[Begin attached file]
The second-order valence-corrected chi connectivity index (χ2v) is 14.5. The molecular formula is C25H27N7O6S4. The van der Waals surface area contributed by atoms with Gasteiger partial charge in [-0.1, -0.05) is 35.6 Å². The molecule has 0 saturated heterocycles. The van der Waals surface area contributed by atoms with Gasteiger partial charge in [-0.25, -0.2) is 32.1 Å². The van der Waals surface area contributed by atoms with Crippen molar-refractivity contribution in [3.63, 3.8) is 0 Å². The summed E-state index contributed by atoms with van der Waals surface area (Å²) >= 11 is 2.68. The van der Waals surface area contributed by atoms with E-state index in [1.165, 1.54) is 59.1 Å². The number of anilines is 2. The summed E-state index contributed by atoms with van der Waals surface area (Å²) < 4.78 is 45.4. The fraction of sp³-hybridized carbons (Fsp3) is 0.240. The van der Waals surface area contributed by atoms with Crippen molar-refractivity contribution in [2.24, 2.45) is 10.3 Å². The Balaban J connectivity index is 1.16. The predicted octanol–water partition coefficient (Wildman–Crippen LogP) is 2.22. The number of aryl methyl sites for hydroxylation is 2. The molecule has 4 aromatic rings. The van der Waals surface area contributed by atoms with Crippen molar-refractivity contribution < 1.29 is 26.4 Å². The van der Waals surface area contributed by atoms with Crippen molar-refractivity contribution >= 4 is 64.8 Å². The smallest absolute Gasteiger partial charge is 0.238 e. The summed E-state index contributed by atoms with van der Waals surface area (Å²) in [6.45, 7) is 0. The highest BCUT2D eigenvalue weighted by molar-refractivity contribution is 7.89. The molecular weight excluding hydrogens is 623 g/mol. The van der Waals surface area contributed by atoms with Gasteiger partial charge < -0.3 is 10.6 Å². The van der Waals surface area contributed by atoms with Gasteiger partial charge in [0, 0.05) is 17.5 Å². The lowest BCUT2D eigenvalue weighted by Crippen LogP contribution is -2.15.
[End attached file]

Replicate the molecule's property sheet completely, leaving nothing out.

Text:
The second-order valence-corrected chi connectivity index (χ2v) is 14.5. The molecular formula is C25H27N7O6S4. The van der Waals surface area contributed by atoms with Gasteiger partial charge in [-0.1, -0.05) is 35.6 Å². The molecule has 0 saturated heterocycles. The van der Waals surface area contributed by atoms with Gasteiger partial charge in [-0.25, -0.2) is 32.1 Å². The van der Waals surface area contributed by atoms with Crippen molar-refractivity contribution in [3.63, 3.8) is 0 Å². The summed E-state index contributed by atoms with van der Waals surface area (Å²) >= 11 is 2.68. The van der Waals surface area contributed by atoms with E-state index in [1.165, 1.54) is 59.1 Å². The number of anilines is 2. The summed E-state index contributed by atoms with van der Waals surface area (Å²) < 4.78 is 45.4. The fraction of sp³-hybridized carbons (Fsp3) is 0.240. The van der Waals surface area contributed by atoms with Crippen molar-refractivity contribution in [2.24, 2.45) is 10.3 Å². The Balaban J connectivity index is 1.16. The predicted octanol–water partition coefficient (Wildman–Crippen LogP) is 2.22. The number of aryl methyl sites for hydroxylation is 2. The molecule has 4 aromatic rings. The van der Waals surface area contributed by atoms with Crippen molar-refractivity contribution < 1.29 is 26.4 Å². The van der Waals surface area contributed by atoms with Crippen molar-refractivity contribution >= 4 is 64.8 Å². The smallest absolute Gasteiger partial charge is 0.238 e. The summed E-state index contributed by atoms with van der Waals surface area (Å²) in [6.45, 7) is 0. The highest BCUT2D eigenvalue weighted by molar-refractivity contribution is 7.89. The molecular weight excluding hydrogens is 623 g/mol. The van der Waals surface area contributed by atoms with Gasteiger partial charge < -0.3 is 10.6 Å². The van der Waals surface area contributed by atoms with Gasteiger partial charge in [0, 0.05) is 17.5 Å². The lowest BCUT2D eigenvalue weighted by Crippen LogP contribution is -2.15.